Scientists Discover Coral Algae Reward and Punishment System

Experimental and sampling design. A Nutrient and light cycling conditions (yellow on, gray off) during the hours of the pulse hunting experiment. Samples were processed at 84 h. B Sample processing scheme for qPCR and subsequent stable isotope analyses. Host and symbiont tissues for each recruit were separated and a subsample was used for quantitative analysis of each symbiont type. Using the relative ratio of symbiont types, recruits from groups 8–10 were assigned and host or symbiont tissues were combined in a fiberglass filter (GF/F). Credit: Microbiome (2022). DOI: 10.1186/s40168-022-01382-0

In human society, reward and punishment are introduced as an incentive for cooperation. However, some people still try to cheat to win. So, is there a system with clear rewards and punishments in the world of other organisms? The answer is yes.”

The corals can “punish” the algae that live inside it by cutting off their food supply if that algae becomes selfish and forfeits the resource sharing agreement with the coral as part of their symbiosis – a mutually beneficial relationship. beneficial. These are the findings of Dr. Shelby Mcilroy of the Swire Institute of Marine Science (SWIMS) and the School of Biological Sciences at the University of Hong Kong (HKU) and his collaborators.

In the coral-algae relationship, both parties, the host coral and the algal symbiont, share and recycle nutrients they cannot access on their own. But this relationship is open to abuse. Corals can host several species of symbiotic algae at the same time, but not all algae species are honest.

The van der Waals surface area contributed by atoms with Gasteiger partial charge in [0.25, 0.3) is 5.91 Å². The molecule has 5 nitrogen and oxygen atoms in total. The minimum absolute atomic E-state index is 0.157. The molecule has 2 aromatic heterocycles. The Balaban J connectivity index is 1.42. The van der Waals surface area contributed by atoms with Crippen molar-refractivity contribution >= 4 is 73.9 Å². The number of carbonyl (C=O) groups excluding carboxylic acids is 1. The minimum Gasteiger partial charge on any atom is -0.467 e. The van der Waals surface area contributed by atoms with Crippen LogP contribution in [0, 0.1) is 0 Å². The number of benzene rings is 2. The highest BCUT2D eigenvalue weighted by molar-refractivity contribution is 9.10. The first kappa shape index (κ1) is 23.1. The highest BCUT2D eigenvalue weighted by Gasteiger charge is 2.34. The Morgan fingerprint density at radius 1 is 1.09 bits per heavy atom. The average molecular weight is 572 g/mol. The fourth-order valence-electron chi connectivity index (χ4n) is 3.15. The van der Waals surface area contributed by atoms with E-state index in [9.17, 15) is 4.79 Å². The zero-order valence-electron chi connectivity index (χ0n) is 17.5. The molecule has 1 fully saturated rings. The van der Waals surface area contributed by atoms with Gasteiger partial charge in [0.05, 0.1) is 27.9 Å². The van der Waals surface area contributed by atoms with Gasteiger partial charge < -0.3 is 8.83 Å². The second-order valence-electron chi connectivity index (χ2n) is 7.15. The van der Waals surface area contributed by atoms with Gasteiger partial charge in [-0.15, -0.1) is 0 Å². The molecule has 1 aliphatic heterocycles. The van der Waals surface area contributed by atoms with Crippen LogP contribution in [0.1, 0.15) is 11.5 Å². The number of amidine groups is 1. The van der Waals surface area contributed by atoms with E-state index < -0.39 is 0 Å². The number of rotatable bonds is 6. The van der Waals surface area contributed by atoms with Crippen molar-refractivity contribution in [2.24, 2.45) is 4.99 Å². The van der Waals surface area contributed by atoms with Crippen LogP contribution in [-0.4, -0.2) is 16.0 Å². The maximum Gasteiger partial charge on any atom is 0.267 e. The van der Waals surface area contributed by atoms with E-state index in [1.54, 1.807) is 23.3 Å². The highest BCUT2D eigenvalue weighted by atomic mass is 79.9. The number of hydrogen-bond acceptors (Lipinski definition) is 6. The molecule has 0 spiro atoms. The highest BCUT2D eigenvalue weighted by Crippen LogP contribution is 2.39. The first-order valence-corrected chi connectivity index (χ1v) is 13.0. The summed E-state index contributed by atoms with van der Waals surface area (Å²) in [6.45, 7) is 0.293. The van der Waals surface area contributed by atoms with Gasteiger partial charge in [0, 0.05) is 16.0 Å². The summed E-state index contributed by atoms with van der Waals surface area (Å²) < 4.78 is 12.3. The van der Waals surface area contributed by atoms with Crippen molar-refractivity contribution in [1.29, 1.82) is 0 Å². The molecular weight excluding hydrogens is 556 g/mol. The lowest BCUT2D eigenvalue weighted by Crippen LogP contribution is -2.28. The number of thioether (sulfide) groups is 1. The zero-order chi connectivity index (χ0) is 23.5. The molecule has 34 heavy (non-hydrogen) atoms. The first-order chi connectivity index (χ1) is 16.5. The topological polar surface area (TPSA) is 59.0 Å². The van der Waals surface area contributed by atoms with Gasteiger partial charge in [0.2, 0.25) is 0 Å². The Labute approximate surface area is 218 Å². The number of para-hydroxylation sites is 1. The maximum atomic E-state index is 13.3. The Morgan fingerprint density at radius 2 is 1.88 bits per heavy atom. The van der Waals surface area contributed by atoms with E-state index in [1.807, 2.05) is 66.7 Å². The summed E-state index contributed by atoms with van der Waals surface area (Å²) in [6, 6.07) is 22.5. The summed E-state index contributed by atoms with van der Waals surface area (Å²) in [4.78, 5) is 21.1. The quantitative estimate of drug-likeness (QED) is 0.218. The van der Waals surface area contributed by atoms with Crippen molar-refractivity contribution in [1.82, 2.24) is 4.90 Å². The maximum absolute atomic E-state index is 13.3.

Some take advantage of their host by saving more nutrients for their own needs instead of passing them on to the coral. In this way, selfish algae gain an advantage over more beneficial species that grow more slowly because they share their nutrients more generously. This cheating ultimately harms the long-term health and growth of the coral itself.

In other symbiotic relationships, for example between trees and fungi, deceived hosts can interfere and punish dishonest partners. However, until McIlroy’s latest research was published in the journal Microbiome, it was unclear if or how corals could do the same with their algae.

Credit: University of Hong Kong

Using stable isotope techniques, McIlroy was able to unravel the flow of nutrients between different species of algae in their host, a species of Caribbean coral. “Stable isotopes combined with genetic techniques allow us to track the exchange of currencies between partners. In this case, the currency is nutrients, in the form of carbon and nitrogen,” McIlory explained.

The results showed that coral could indeed punish cheaters and reward honest partners. “Our study showed that corals appear to limit the supply of nutrients to symbiotic algae that are less beneficial to them, as a way to foster more beneficial algal symbionts,” McIlroy added.

Understanding how corals control and manipulate their symbiotic algae is now of critical importance to coral survival. Due to climate change, the seas are getting too warm for the algae living inside the coral. As the water temperature rises, the algae die, as does the coral itself, a phenomenon known as bleaching. Bleaching events are becoming more frequent and most of the world’s coral reefs are now threatened.

If scientists could get coral to host the species of algae that can withstand higher temperatures – a form of “coral probiotics”, it could prevent bleaching and buy corals threatened by warming temperatures more time. oceans.

“We may have the ability to intervene and help corals resist bleaching by exposing them to more thermally tolerant partners. But we need to understand the biology of corals and how they might respond to these interventions so we can work efficiently and effectively. There is no time to waste,” concluded McIlroy.

More information: Shelby E. McIlroy et al, Nutrient dynamics in coral symbiosis depends on both the relative and absolute abundance of Symbiodiniaceae species, Microbiome (2022). DOI: 10.1186/s40168-022-01382-0

Provided by the University of Hong Kong

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